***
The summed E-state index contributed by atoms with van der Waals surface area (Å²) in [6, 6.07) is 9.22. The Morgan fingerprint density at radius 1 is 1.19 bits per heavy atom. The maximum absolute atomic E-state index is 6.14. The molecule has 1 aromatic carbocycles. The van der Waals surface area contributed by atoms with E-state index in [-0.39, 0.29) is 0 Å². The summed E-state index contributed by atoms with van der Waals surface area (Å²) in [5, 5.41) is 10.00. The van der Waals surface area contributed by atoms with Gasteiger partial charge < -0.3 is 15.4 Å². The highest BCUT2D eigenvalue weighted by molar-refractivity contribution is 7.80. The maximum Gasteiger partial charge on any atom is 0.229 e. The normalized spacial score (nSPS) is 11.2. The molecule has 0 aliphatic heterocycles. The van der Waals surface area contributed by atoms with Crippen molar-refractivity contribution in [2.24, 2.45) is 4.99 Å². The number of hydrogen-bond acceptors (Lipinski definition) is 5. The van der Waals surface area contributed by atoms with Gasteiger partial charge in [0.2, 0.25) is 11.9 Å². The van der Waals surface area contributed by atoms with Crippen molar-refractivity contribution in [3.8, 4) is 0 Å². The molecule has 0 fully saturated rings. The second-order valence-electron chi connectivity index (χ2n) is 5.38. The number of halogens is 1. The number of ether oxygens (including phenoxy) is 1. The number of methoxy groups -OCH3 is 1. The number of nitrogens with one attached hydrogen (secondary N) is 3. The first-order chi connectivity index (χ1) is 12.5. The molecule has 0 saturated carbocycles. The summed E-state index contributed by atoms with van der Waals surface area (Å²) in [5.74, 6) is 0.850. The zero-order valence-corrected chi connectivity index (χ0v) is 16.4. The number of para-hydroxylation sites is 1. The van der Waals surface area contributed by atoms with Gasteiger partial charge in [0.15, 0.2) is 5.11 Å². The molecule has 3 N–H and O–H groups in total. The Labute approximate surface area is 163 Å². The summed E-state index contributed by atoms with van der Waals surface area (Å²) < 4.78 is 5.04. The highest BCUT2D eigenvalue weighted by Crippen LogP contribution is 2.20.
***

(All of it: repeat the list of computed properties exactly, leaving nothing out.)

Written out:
The summed E-state index contributed by atoms with van der Waals surface area (Å²) in [6, 6.07) is 9.22. The Morgan fingerprint density at radius 1 is 1.19 bits per heavy atom. The maximum absolute atomic E-state index is 6.14. The molecule has 1 aromatic carbocycles. The van der Waals surface area contributed by atoms with E-state index in [-0.39, 0.29) is 0 Å². The summed E-state index contributed by atoms with van der Waals surface area (Å²) in [5, 5.41) is 10.00. The van der Waals surface area contributed by atoms with Gasteiger partial charge < -0.3 is 15.4 Å². The highest BCUT2D eigenvalue weighted by molar-refractivity contribution is 7.80. The maximum Gasteiger partial charge on any atom is 0.229 e. The normalized spacial score (nSPS) is 11.2. The molecule has 0 aliphatic heterocycles. The van der Waals surface area contributed by atoms with Crippen molar-refractivity contribution in [2.24, 2.45) is 4.99 Å². The number of hydrogen-bond acceptors (Lipinski definition) is 5. The van der Waals surface area contributed by atoms with Gasteiger partial charge in [0.2, 0.25) is 11.9 Å². The van der Waals surface area contributed by atoms with Crippen molar-refractivity contribution in [3.8, 4) is 0 Å². The molecule has 0 fully saturated rings. The second-order valence-electron chi connectivity index (χ2n) is 5.38. The number of halogens is 1. The number of ether oxygens (including phenoxy) is 1. The number of methoxy groups -OCH3 is 1. The number of nitrogens with one attached hydrogen (secondary N) is 3. The first-order chi connectivity index (χ1) is 12.5. The molecule has 0 saturated carbocycles. The summed E-state index contributed by atoms with van der Waals surface area (Å²) in [5.74, 6) is 0.850. The zero-order valence-corrected chi connectivity index (χ0v) is 16.4. The number of para-hydroxylation sites is 1. The van der Waals surface area contributed by atoms with Gasteiger partial charge in [0.15, 0.2) is 5.11 Å². The molecule has 3 N–H and O–H groups in total. The Labute approximate surface area is 163 Å². The summed E-state index contributed by atoms with van der Waals surface area (Å²) < 4.78 is 5.04. The highest BCUT2D eigenvalue weighted by Crippen LogP contribution is 2.20.